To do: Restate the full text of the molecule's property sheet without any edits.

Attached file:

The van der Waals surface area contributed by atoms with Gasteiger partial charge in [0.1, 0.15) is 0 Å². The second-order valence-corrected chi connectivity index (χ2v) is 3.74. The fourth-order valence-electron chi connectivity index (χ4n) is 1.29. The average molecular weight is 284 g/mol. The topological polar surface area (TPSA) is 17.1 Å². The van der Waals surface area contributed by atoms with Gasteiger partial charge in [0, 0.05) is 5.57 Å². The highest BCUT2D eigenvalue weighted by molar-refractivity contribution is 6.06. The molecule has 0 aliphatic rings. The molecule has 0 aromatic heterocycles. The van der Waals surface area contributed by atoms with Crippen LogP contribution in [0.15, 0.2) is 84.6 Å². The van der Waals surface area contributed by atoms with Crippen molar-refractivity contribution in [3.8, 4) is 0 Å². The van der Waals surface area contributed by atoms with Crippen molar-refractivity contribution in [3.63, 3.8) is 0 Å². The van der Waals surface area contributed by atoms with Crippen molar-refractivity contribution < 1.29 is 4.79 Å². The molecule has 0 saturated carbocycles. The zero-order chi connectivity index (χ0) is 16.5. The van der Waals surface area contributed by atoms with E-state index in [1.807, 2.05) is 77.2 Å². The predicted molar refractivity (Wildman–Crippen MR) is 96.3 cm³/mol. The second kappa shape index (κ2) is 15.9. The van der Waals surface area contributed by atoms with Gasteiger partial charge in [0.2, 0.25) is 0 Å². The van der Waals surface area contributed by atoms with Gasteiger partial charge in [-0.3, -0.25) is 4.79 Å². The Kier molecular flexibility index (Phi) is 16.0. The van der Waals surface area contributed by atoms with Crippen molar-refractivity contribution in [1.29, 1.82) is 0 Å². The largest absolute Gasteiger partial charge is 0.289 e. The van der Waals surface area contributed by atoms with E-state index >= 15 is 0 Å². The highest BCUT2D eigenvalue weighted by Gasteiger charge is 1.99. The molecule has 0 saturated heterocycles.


The van der Waals surface area contributed by atoms with Gasteiger partial charge in [0.1, 0.15) is 0 Å². The second-order valence-corrected chi connectivity index (χ2v) is 3.74. The fourth-order valence-electron chi connectivity index (χ4n) is 1.29. The average molecular weight is 284 g/mol. The topological polar surface area (TPSA) is 17.1 Å². The van der Waals surface area contributed by atoms with Gasteiger partial charge in [0, 0.05) is 5.57 Å². The highest BCUT2D eigenvalue weighted by molar-refractivity contribution is 6.06. The molecule has 0 aliphatic rings. The molecule has 0 aromatic heterocycles. The van der Waals surface area contributed by atoms with Crippen LogP contribution in [0.15, 0.2) is 84.6 Å². The van der Waals surface area contributed by atoms with Crippen molar-refractivity contribution in [3.8, 4) is 0 Å². The van der Waals surface area contributed by atoms with Crippen molar-refractivity contribution in [3.63, 3.8) is 0 Å². The van der Waals surface area contributed by atoms with Crippen molar-refractivity contribution < 1.29 is 4.79 Å². The molecule has 0 saturated carbocycles. The zero-order chi connectivity index (χ0) is 16.5. The van der Waals surface area contributed by atoms with E-state index in [1.807, 2.05) is 77.2 Å². The predicted molar refractivity (Wildman–Crippen MR) is 96.3 cm³/mol. The second kappa shape index (κ2) is 15.9. The van der Waals surface area contributed by atoms with Gasteiger partial charge in [0.2, 0.25) is 0 Å². The van der Waals surface area contributed by atoms with Gasteiger partial charge in [-0.3, -0.25) is 4.79 Å². The Kier molecular flexibility index (Phi) is 16.0. The van der Waals surface area contributed by atoms with Crippen molar-refractivity contribution in [1.29, 1.82) is 0 Å². The largest absolute Gasteiger partial charge is 0.289 e. The van der Waals surface area contributed by atoms with E-state index >= 15 is 0 Å². The highest BCUT2D eigenvalue weighted by Gasteiger charge is 1.99. The molecule has 0 saturated heterocycles.